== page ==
When I first saw The Lady Eve (1941), in my teens, I was certain I had never seen a comedy more perfectly constructed, a judgment that the subsequent decades have not revised. I had also seen none more acutely witty, more sexually playful, or more unexpectedly moving, for all its cold-eyed refusal of sentimentality. Its edge persists, a delight seasoned ever so lightly by cruelty, as we are invited from the start to relish the process by which the virginal, humorless, painfully sincere brewery heir Charles “Hopsie” Pike (Henry Fonda), fresh from a snake-hunting expedition in the Amazon jungle, is to be sized up and despoiled by the trio of shipboard card sharps consisting of Colonel Harrington (Charles Coburn), his daughter, Jean (Barbara Stanwyck), and their confederate Gerald (Melville Cooper), later to be joined by their fellow crook Sir Alfred (Eric Blore). When Jean and Charles go off script by falling in love, a more conventional Hollywood development seems to be in view, but for director Preston Sturges, this provides the occasion for an unexpectedly painful turnabout and then the elaborate, delightfully appropriate payback that constitutes the film’s second half.
The cast assembled for The Lady Eve was exceptional even for Sturges. Coburn, Cooper, and Blore—as ripe a set of old troupers as one could imagine—consummately incarnate the venerable tradition of well-spoken con men with their own code (“Let us be crooked but never common”), aristocrats of deception, a class apart to whom “a mug is a mug in everything.” Fonda, most strongly associated at the time with his portrayals of Abraham Lincoln and Tom Joad, brings an aura of good-hearted sincerity that makes him almost too easy prey; and Stanwyck, in a dual role, pulls everything together with a performance of stunning variousness that reveals the concealed depths in what Sturges too modestly described as “simply an amusing story.” In fact, the director’s flawlessly engineered farce, while reveling in absurdity and clownish mayhem, never sacrifices the humanity of his characters to the machinery of the plot. We continue to accept their reality even in the most outlandish circumstances, as Jean assumes the role of the terribly British, terribly aristocratic Lady Eve Sidwich. Reviewing the film on its release, Otis Ferguson, the New Republic’s astute film critic, zeroed in on The Lady Eve’s paradoxical merging of the ordinary and the fanciful: “The lines are what people might say, and in spite of comedy’s formalization, most of the things are what people might do.” It may have come down to the fact that Sturges readily discerned in life itself the mechanisms of traditional farce, in all their fundamental pitilessness.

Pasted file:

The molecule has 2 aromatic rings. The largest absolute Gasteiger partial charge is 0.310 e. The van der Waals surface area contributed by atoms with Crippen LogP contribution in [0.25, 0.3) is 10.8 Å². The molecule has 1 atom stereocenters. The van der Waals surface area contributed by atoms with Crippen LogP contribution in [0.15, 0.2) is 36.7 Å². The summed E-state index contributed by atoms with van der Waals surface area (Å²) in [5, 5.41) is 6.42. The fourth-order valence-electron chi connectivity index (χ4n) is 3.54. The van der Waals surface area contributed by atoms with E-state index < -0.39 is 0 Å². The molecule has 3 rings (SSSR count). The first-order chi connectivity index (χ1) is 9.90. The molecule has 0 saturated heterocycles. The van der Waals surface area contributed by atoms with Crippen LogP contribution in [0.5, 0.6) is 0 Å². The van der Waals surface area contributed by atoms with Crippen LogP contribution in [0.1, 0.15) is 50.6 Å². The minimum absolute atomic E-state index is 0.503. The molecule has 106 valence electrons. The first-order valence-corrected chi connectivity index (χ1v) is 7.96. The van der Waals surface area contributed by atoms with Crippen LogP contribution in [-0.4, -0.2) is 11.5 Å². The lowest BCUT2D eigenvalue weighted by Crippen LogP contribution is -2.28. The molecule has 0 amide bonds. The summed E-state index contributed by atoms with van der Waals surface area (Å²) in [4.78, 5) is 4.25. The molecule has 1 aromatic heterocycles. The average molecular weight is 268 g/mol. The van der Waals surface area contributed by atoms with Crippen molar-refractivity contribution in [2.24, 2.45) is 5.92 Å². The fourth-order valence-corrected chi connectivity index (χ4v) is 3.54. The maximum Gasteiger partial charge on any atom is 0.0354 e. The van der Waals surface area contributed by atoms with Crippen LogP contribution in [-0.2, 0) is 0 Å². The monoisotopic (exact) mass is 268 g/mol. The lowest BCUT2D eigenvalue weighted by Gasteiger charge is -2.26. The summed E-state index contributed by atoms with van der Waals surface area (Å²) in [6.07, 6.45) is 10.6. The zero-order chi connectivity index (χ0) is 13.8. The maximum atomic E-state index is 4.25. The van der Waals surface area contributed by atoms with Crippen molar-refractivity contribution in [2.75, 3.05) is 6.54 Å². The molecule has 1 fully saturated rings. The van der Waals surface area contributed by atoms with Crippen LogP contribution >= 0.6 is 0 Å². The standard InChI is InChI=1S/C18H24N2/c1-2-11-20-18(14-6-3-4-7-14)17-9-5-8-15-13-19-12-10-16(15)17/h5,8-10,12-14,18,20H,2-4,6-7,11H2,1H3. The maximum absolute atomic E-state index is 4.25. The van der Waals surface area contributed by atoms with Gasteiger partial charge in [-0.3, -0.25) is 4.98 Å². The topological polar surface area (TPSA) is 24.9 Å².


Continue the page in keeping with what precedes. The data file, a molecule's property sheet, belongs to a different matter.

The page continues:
The year before, Sturges, age forty-two, had become a sudden celebrity with the back-to-back hits The Great McGinty and Christmas in July, and the first Hollywood screenwriter to take full control of his scripts as a director. And with the tremendous success of The Lady Eve, he reached the highest plateau of his career. For a time, he seemed to have attained an unheard-of creative freedom. The string of eight features he made for Paramount between 1940 and 1944—seven of them enduring masterpieces—established him as the most radically original comic genius of his era. Yet his winning streak would give way precipitously to a leaner and increasingly disappointing decade. The commercial fiasco of The Beautiful Blonde from Bashful Bend (1949) was followed by the failure of two Broadway musicals he had written. His third marriage had collapsed, and his finances were a shambles. He was to make only one more, quite lackluster, picture—Les carnets du Major Thompson (1955), shot in both French and English versions—before his death at age sixty in 1959.